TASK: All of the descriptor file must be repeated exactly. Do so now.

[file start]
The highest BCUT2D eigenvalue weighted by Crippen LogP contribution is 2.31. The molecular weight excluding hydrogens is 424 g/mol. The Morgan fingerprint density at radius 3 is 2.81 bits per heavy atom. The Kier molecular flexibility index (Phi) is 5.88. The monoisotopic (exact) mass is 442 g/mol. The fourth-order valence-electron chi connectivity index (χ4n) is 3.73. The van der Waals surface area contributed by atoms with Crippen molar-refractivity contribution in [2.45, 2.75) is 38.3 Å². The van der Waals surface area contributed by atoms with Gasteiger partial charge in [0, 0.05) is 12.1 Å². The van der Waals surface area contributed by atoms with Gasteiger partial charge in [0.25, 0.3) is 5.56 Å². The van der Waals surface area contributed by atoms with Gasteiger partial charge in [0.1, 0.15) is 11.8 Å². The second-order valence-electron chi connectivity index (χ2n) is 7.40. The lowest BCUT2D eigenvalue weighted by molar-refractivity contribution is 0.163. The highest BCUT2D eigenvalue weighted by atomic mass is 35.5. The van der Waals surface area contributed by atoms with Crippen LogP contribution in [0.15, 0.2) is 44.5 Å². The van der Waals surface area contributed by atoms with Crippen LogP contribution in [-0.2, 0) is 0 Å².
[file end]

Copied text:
The highest BCUT2D eigenvalue weighted by Crippen LogP contribution is 2.31. The molecular weight excluding hydrogens is 424 g/mol. The Morgan fingerprint density at radius 3 is 2.81 bits per heavy atom. The Kier molecular flexibility index (Phi) is 5.88. The monoisotopic (exact) mass is 442 g/mol. The fourth-order valence-electron chi connectivity index (χ4n) is 3.73. The van der Waals surface area contributed by atoms with Crippen molar-refractivity contribution in [2.45, 2.75) is 38.3 Å². The van der Waals surface area contributed by atoms with Gasteiger partial charge in [0, 0.05) is 12.1 Å². The van der Waals surface area contributed by atoms with Gasteiger partial charge in [0.25, 0.3) is 5.56 Å². The van der Waals surface area contributed by atoms with Gasteiger partial charge in [0.1, 0.15) is 11.8 Å². The second-order valence-electron chi connectivity index (χ2n) is 7.40. The lowest BCUT2D eigenvalue weighted by molar-refractivity contribution is 0.163. The highest BCUT2D eigenvalue weighted by atomic mass is 35.5. The van der Waals surface area contributed by atoms with Crippen LogP contribution in [0.15, 0.2) is 44.5 Å². The van der Waals surface area contributed by atoms with Crippen LogP contribution in [-0.2, 0) is 0 Å².